Now to top that exceedingly obvious sales pitch off you also don’t have to look too far to discover who the likely company is behind this promotion.
“Jones Lang LaSalle is a global real estate services firm specializing in commercial property management, leasing, and investment management”
What a shocker.
These two examples were NOT hard to find I might add. It’s not like they’re rare gems that I’ve plucked from an otherwise sea of shining examples. All you have to do is view the property section of The Age and they are everywhere, every day, every week and year round this is what helps develop slowly over time people’s opinions of the property market. Reading this junk day after day after day it becomes engrained in their mind that property is ALWAYS “booming” or ALWAYS in hot demand everywhere and that this will never end. Hell, how about ANOTHER two examples??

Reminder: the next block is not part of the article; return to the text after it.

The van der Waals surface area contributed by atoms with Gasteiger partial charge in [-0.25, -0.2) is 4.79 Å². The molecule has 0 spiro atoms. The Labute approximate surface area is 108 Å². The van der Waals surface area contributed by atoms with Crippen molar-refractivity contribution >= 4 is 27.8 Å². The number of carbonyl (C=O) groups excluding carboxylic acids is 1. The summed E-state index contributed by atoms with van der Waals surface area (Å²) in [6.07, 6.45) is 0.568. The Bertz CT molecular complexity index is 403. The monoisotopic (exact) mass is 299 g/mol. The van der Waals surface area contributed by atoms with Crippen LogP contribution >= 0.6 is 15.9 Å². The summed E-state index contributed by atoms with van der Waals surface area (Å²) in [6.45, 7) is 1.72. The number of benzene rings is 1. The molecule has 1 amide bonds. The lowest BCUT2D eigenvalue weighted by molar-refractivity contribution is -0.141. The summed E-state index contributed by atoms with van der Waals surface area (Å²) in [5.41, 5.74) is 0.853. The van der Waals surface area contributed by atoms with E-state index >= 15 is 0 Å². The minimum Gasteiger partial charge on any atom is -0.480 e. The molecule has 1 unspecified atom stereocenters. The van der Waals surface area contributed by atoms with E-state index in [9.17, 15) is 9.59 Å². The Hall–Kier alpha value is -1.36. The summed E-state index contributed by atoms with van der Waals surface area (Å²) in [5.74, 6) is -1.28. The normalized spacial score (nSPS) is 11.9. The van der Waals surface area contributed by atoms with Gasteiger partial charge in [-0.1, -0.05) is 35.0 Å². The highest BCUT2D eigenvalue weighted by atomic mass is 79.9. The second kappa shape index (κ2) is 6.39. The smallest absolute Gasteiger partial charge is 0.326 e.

In a way it’s almost like their own form of propaganda. Slowly, methodically repeating the same message to you over and over and over again until it insidiously creeps into your brain and becomes the default standard. You know what they say, if you repeat something enough times it MUST be true! And it appears that their message has gotten in very effectively and that message is to BUY.
The current talk of almost every person I’ve discussed property with seems to be the same. Property will ALWAYS go up, you can’t get anything safer than property, there never will be a crash and you should definitely Buy Now! ™.